Who can forget the "big society"?
Just about everyone, it turns out.
"The big society," cooked up by a senior aide to former British Conservative prime minister David Cameron, was the ridiculous idea neoliberal governments could shuffle off their key responsibility for assuring the welfare of the people they govern by letting charities do it.
This Dickensian notion was the perfect scam for so-called conservatives, for whom the only constituency that ever really mattered in a policy sense was the ultra-rich, but who for political reasons often need to project the impression they care about the poor and vulnerable, and that their execrable ideology can somehow serve marginalized citizens too.
In a "big society," the cost of legitimate social services would be dumped onto underfunded local councils, volunteers would be expected to pick up the slack, public libraries and public transit could close down for lack of funds, and drivers would have to do their own wintertime road sanding. Charities instead of the government could take the blame when this proved unpopular, as it inevitably would.
The big society was a key platform in Cameron's 2010 election campaign, and was a core part of the policies initially delivered by the Conservatives' coalition with the so-called Liberal Democrats that kept the PM in office after enough voters saw through the scheme to deny him the majority he sought.
That wouldn't be Cameron's only big idea, as it turned out.
He was also the big brain who came up with the plan to hold a referendum on Brexit that would appease the Conservative party's many annoying little Englanders while ensuring the U.K. would continue to benefit from membership in the European Union. We all know how that turned out.
Like Brexit, the big society was a risible idea that would find a constituency here in Alberta.
Danielle Smith, then leader of the Wildrose party, would champion it for a spell. "What Prime Minister Cameron is challenging Britons to consider, and what we in the Wildrose are challenging Albertans to consider, is perhaps there is a better way to care for the most vulnerable in our society," Smith enthusiastically told a Wildrose party clambake in Edmonton in the spring of 2011.
This idea didn't appear to go far, though, in Alberta or anywhere else except the U.K., and by 2013 the sophomoric term had died out everywhere. The Globe and Mail called the big society "an ideological exercise in dismantling the welfare state, a return to Victorian disequilibrium where the many disadvantaged rely on the goodwill of the obliging few."
But it's starting to sound as if the big society has been hiding in plain sight all along. And I'm not just talking about food banks.
Consider the brouhaha about the WE Charity that prompted some Conservative attacks on Prime Minister Justin Trudeau for a few days but will probably peter out now that it's been revealed such Conservative worthies as Laureen Harper, Peter MacKay and Andrew Scheer also seem to have ties to the organization.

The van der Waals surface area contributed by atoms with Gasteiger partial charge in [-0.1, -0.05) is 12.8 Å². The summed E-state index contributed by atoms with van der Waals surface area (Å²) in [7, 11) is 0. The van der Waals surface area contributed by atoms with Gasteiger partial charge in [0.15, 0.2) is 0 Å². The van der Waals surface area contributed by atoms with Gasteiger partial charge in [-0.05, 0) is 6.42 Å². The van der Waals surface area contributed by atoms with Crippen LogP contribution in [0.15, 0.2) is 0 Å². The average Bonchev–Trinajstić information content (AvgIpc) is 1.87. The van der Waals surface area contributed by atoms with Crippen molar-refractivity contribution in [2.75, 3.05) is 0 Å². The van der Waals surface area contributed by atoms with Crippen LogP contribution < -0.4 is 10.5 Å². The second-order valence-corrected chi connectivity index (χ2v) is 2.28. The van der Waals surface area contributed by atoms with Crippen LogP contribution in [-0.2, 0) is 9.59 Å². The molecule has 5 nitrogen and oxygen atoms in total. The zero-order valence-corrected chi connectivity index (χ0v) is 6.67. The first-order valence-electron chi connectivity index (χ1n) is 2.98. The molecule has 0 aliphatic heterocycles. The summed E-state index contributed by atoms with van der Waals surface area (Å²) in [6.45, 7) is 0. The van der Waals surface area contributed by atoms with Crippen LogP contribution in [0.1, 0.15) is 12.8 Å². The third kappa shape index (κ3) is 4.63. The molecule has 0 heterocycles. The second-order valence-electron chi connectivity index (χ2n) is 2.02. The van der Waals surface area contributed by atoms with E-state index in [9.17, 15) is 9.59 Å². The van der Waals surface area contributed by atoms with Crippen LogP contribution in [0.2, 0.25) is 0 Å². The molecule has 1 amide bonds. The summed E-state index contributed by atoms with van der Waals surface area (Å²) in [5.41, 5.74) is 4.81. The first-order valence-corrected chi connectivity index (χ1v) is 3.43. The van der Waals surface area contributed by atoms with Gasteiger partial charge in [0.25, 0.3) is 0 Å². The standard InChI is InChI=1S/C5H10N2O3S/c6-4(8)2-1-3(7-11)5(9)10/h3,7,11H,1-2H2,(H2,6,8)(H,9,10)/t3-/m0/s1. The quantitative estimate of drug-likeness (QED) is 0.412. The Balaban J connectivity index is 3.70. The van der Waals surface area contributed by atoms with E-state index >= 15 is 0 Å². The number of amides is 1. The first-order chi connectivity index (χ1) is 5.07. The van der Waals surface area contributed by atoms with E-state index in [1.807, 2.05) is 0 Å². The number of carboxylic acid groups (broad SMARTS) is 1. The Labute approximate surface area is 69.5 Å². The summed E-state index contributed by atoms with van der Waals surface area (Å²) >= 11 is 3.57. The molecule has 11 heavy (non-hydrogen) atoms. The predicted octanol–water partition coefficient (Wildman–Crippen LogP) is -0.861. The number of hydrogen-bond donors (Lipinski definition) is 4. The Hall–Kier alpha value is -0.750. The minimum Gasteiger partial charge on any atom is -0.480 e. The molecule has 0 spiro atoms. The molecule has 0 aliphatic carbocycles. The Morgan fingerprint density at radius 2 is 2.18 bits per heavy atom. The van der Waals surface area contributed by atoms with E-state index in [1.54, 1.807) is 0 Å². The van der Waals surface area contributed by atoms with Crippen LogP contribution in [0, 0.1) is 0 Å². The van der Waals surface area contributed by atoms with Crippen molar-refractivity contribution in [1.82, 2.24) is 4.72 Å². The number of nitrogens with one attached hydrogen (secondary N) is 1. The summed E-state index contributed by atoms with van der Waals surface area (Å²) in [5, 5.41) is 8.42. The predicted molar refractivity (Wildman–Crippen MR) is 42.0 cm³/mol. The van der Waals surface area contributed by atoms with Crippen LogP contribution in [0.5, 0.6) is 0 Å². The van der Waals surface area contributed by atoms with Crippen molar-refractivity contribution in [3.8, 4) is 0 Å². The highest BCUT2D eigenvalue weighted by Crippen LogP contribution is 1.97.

This would explain Trudeau's preposterous claim WE was the only organization in the country capable of running a nationwide COVID-19 student volunteer program, or his startling revelation, which is probably true, that the federal public service recommended enlisting WE for the job.
It's possible WE was the only charity capable of managing a program of this scale, but it obviously wasn't the only Canadian organization that could have run an endeavour that properly belonged in the public service itself.
Of course, if the public service had been tasked with this job, Conservatives would now be complaining about there being too many civil servants. This was apparently a prospect Trudeau's Liberals feared more than the possibility the PM's family connections with WE, which were no secret, might seem sketchy.
If they weren't ordered directly to do so, the top mandarins of the Canadian public service were certainly conditioned to look for charities to do this kind of work because that's the stealthy way neoliberal governments achieve their goals when voters can't be persuaded they are sound policy.
And despite its recent layoffs and managerial upheavals, the WE Charity, founded 25 years ago as Free the Children by Marc and Craig Kielburger, has ensured it was well placed to respond to such opportunities. As is now obvious, the organization founded by the brothers in 1995 has assiduously cultivated a great many contacts in Canadian politics and media, and among their families.
So while we were all forgetting about the big society, it was apparently beavering away in the background, gnawing at our public services and flooding the swamp to help make our government less accountable and more mysterious.
This is not just bad policy, it's also an excellent way to marginalize and defund charities whose goals do not fit the neoliberal dogma that prevails in government, as Stephen Harper attempted to do to environmental charities. This is work that his acolyte Jason Kenney continues in Alberta to this day.
There was no press release, but it seems the big society is with us after all, operating pretty much as intended.
David Climenhaga, author of the Alberta Diary blog, is a journalist, author, journalism teacher, poet and trade union communicator who has worked in senior writing and editing positions at The Globe and Mail and the Calgary Herald. This post also appears on his blog, AlbertaPolitics.ca.
Image: Number 10/Flickr
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